9. When is a man not a man anymore?

Anecdotal reports by doctors who specialize in re-embodiment surgery detail when and how they determine that a man is ready for the permanent procedure. The mostly male doctors have their own criteria for evaluating readiness. One clinician reported that he was convinced of a transsexual's femaleness if she was particularly beautiful and capable of evoking in him those feelings that beautiful women generally do. Another doctor reported that if he feels aroused by his patient, then a transsexual is ready to become a fully functioning woman. And several 'experts' view a transsexual's participation in prostitution as an enhancement to self-acceptance as a woman, a certain developmental stage in the transition from man to woman21.

Hyper femininity is alive and well in the biomedical/technology establishment. Sex-role stereotypes may even be an artifact of the medical-mental health caretaker system, particularly gender identity clinics where transsexuals are intensively involved in the stages of becoming woman22.

10. At the other end of the continuum lies ambiguity.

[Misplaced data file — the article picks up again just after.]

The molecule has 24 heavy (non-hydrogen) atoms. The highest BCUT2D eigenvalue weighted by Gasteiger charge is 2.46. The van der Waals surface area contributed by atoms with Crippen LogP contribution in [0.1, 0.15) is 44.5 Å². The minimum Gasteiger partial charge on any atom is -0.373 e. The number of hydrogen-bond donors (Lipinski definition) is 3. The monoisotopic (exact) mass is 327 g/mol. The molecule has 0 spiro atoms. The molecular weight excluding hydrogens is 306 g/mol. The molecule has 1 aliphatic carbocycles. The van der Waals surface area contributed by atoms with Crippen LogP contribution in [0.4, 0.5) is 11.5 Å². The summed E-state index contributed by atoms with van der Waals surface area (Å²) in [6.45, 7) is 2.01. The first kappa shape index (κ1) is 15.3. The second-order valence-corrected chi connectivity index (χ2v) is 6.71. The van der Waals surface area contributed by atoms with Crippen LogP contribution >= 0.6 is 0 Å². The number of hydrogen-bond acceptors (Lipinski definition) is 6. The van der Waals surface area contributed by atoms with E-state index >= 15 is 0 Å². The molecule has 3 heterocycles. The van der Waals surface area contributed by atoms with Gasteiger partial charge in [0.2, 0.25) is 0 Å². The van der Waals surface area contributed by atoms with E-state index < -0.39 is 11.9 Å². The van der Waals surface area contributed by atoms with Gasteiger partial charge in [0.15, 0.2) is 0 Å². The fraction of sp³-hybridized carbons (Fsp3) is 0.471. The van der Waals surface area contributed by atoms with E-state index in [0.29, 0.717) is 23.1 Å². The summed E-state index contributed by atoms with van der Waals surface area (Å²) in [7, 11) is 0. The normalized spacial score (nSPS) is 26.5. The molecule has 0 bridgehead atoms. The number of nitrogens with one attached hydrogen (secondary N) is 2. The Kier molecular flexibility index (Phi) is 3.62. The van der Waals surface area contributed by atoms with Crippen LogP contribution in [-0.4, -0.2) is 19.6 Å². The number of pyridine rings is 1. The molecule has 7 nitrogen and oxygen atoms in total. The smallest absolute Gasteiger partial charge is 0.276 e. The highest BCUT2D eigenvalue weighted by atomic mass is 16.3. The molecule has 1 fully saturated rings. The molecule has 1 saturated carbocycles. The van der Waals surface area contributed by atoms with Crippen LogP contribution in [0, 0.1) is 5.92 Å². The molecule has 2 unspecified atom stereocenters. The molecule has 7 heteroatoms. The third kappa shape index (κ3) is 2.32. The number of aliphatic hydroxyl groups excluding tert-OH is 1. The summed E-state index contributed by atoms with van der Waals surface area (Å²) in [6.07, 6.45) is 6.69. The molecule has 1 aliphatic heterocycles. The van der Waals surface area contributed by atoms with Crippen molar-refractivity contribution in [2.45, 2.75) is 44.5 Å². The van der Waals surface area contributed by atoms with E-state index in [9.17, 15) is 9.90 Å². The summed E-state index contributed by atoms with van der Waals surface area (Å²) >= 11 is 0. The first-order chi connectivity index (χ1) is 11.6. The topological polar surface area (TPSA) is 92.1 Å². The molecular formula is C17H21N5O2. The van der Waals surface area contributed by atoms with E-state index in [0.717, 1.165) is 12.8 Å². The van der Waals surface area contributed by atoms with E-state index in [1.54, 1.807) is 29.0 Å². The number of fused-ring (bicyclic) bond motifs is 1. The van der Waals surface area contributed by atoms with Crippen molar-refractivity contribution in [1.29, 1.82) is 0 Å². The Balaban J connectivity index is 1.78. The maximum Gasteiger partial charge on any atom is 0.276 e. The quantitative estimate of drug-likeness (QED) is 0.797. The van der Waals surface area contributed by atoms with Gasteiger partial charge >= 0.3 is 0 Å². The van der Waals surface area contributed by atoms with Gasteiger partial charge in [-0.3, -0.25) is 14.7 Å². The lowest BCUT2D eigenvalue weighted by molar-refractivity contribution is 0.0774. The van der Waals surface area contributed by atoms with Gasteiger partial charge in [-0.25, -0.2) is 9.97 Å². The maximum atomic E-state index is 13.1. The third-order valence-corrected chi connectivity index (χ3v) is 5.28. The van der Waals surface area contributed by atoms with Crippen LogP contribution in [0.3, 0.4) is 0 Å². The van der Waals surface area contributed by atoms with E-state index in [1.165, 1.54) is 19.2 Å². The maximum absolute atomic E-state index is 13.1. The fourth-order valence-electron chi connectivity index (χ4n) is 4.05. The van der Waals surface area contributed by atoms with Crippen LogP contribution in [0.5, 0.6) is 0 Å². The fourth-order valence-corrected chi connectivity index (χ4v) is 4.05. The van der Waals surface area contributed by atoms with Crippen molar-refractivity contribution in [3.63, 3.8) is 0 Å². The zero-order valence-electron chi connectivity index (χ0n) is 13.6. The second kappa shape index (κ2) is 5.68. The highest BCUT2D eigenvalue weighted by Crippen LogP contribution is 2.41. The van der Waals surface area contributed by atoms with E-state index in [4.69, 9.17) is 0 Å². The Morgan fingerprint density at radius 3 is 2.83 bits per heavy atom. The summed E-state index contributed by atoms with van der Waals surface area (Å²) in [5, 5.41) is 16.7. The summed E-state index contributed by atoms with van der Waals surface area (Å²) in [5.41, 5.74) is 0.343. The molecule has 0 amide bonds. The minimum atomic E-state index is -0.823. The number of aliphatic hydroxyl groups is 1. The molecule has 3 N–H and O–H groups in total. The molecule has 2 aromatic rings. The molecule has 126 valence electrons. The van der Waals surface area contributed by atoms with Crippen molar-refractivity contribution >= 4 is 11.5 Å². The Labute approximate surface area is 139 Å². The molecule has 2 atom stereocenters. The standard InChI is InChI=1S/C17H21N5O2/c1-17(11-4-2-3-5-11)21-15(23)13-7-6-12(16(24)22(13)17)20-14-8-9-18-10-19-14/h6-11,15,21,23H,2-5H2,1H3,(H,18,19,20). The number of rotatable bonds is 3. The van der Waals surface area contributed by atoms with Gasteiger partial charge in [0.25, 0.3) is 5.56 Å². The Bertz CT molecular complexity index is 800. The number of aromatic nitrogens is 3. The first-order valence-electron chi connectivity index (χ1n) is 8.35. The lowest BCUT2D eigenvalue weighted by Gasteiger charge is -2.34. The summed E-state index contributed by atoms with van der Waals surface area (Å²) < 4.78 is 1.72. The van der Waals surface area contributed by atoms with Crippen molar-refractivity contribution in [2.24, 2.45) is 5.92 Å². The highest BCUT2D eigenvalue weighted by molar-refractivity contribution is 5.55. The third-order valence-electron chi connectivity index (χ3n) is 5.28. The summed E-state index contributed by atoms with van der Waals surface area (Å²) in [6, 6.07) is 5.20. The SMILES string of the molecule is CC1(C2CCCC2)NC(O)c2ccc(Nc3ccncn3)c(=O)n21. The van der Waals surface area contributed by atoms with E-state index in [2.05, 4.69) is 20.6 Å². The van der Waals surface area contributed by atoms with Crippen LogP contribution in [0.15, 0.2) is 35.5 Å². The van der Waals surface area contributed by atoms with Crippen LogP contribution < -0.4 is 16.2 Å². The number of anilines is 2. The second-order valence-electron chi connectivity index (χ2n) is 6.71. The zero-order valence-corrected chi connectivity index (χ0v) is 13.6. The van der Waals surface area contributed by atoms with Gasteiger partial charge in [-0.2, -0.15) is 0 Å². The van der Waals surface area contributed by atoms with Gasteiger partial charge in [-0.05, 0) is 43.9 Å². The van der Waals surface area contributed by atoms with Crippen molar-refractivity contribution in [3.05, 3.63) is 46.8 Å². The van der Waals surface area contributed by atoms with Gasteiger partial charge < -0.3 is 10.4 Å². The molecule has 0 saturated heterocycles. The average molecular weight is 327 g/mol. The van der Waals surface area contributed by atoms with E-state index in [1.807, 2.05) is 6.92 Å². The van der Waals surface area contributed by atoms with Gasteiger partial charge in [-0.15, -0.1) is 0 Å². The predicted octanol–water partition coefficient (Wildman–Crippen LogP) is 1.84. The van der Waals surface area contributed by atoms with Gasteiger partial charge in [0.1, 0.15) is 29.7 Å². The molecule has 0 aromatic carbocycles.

Just because technology exists to alter someone's genitalia and endocrine system, does not warrant the ethics and decisions involved in 'correcting' bodies that appear to be ambiguously sexed. Related to the dominant medical commentaries on transsexualism is that of the ambiguously sexed subject; inordinate weight is put on 'fixing' the intersexed child/adult and making him/her fit a strictly defined gender binary. Once known as hermaphroditism and later as bisexuality, and now referred to as intersexuality, this hybridity has been marveled at and feared for centuries; in the past it was typically handled by hiding intersexed people in insane asylums or putting their perceived somatic monstrosity on display in the circus tent. Now, their ambiguity is preyed upon and experimented on by the re-embodiment technologists until they become presentable subjects able to fit snugly into the sex-gender binary. The goal of that rigid system is to maintain heterosexuality, eliminate perversion and ambiguity, and if at all possible, to save the existing female reproductive system for its appropriate uses--even if the subject identifies and feels male. If an intersexed person who is more female in body but identifies as male and relates sexually to women, for instance, then performing genital reconstructive surgery to make him/her more male maintains the heterosexual paradigm--at least on the surface.